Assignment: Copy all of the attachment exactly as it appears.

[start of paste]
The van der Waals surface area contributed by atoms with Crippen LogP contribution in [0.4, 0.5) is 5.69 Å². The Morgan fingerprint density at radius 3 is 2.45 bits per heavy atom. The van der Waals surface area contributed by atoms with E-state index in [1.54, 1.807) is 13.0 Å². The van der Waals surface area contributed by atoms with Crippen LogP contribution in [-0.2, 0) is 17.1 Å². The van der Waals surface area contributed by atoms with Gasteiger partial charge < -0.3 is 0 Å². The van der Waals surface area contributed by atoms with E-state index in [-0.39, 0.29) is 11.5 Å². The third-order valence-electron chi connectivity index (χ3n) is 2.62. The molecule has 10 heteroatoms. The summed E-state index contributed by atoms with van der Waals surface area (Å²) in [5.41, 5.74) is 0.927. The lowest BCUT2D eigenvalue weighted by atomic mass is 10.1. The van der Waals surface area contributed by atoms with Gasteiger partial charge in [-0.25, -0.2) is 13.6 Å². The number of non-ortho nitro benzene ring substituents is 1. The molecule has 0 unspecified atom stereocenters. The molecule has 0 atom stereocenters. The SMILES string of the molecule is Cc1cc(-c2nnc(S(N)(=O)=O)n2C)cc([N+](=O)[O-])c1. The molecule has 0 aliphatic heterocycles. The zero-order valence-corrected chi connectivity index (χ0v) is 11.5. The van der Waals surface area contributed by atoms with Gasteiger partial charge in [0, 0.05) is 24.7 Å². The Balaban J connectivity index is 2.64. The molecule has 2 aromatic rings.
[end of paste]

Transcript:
The van der Waals surface area contributed by atoms with Crippen LogP contribution in [0.4, 0.5) is 5.69 Å². The Morgan fingerprint density at radius 3 is 2.45 bits per heavy atom. The van der Waals surface area contributed by atoms with E-state index in [1.54, 1.807) is 13.0 Å². The van der Waals surface area contributed by atoms with Crippen LogP contribution in [-0.2, 0) is 17.1 Å². The van der Waals surface area contributed by atoms with Gasteiger partial charge < -0.3 is 0 Å². The van der Waals surface area contributed by atoms with E-state index in [-0.39, 0.29) is 11.5 Å². The third-order valence-electron chi connectivity index (χ3n) is 2.62. The molecule has 10 heteroatoms. The summed E-state index contributed by atoms with van der Waals surface area (Å²) in [5.41, 5.74) is 0.927. The lowest BCUT2D eigenvalue weighted by atomic mass is 10.1. The van der Waals surface area contributed by atoms with Gasteiger partial charge in [-0.25, -0.2) is 13.6 Å². The number of non-ortho nitro benzene ring substituents is 1. The molecule has 0 unspecified atom stereocenters. The molecule has 0 atom stereocenters. The SMILES string of the molecule is Cc1cc(-c2nnc(S(N)(=O)=O)n2C)cc([N+](=O)[O-])c1. The molecule has 0 aliphatic heterocycles. The zero-order valence-corrected chi connectivity index (χ0v) is 11.5. The van der Waals surface area contributed by atoms with Gasteiger partial charge in [0, 0.05) is 24.7 Å². The Balaban J connectivity index is 2.64. The molecule has 2 aromatic rings.